Pino had never seen dead people before, and began to cry himself. Nothing will ever be the same. The teenager could feel that as plain as the hornets still buzzing and the explosions still ringing in his ears. Nothing will ever be the same.

  At last they were alongside the Duomo itself. There were no bomb craters here by the cathedral. No rubble. No fire. It was as if the attack had never happened but for the wailing grief in the distance.

  Pino smiled weakly. “Cardinal Schuster’s plan worked.”

  Mimo frowned and said, “Home’s close to the cathedral, but not that close.”

  The boys ran through a maze of dark streets that led them back to #3 Via Monte Napoleone. The purse shop and their apartment above it looked normal. It seemed a miracle after what they’d been through.

  Mimo opened the front door and started up the stairs. Pino followed, hearing the sighing of violins, a piano playing, and a tenor in song. For some reason, the music made Pino furious. He pushed by Mimo and pounded on the apartment door.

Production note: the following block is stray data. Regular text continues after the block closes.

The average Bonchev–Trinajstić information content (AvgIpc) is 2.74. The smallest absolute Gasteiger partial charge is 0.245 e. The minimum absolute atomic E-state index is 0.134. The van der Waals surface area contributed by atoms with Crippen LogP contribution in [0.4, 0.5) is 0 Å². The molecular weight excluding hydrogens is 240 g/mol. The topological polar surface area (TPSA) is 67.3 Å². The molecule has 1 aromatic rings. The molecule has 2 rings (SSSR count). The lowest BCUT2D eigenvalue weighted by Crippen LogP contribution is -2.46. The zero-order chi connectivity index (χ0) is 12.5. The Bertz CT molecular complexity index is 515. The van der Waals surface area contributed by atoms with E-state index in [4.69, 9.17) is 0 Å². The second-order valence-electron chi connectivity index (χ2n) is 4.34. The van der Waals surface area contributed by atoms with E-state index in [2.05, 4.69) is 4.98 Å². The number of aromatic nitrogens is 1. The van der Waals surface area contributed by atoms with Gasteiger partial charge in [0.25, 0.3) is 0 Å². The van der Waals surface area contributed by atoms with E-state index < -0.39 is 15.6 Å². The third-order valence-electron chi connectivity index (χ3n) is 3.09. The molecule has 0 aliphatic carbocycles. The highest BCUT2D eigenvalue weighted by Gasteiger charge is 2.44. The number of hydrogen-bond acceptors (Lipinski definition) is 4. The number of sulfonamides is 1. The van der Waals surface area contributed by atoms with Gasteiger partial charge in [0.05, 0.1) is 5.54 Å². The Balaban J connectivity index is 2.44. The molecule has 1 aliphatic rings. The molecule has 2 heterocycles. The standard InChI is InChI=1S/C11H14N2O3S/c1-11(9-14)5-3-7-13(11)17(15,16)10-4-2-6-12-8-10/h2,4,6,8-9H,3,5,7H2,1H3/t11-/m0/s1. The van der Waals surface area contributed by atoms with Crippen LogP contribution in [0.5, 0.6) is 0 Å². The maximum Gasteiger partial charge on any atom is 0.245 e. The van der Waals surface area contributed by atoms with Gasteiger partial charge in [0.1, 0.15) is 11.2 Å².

The music stopped. His mother opened the door.

  “The city’s on fire and you’re playing music?” Pino shouted at Porzia, who took an alarmed step back. “People are dying and you’re playing music?”

  Several people came into the hallway behind his mother, including his aunt, uncle, and father.

  Michele said, “Music is how we survive such times, Pino.”

  Pino saw others in the crowded apartment nodding. Among them was that female violinist Mimo had almost knocked over earlier in the day.

  “You’re hurt, Pino,” Porzia said. “You’re bleeding.”

  “There are others who are far worse,” Pino said, tears welling in his eyes. “I’m sorry, Mama. It was . . . awful.”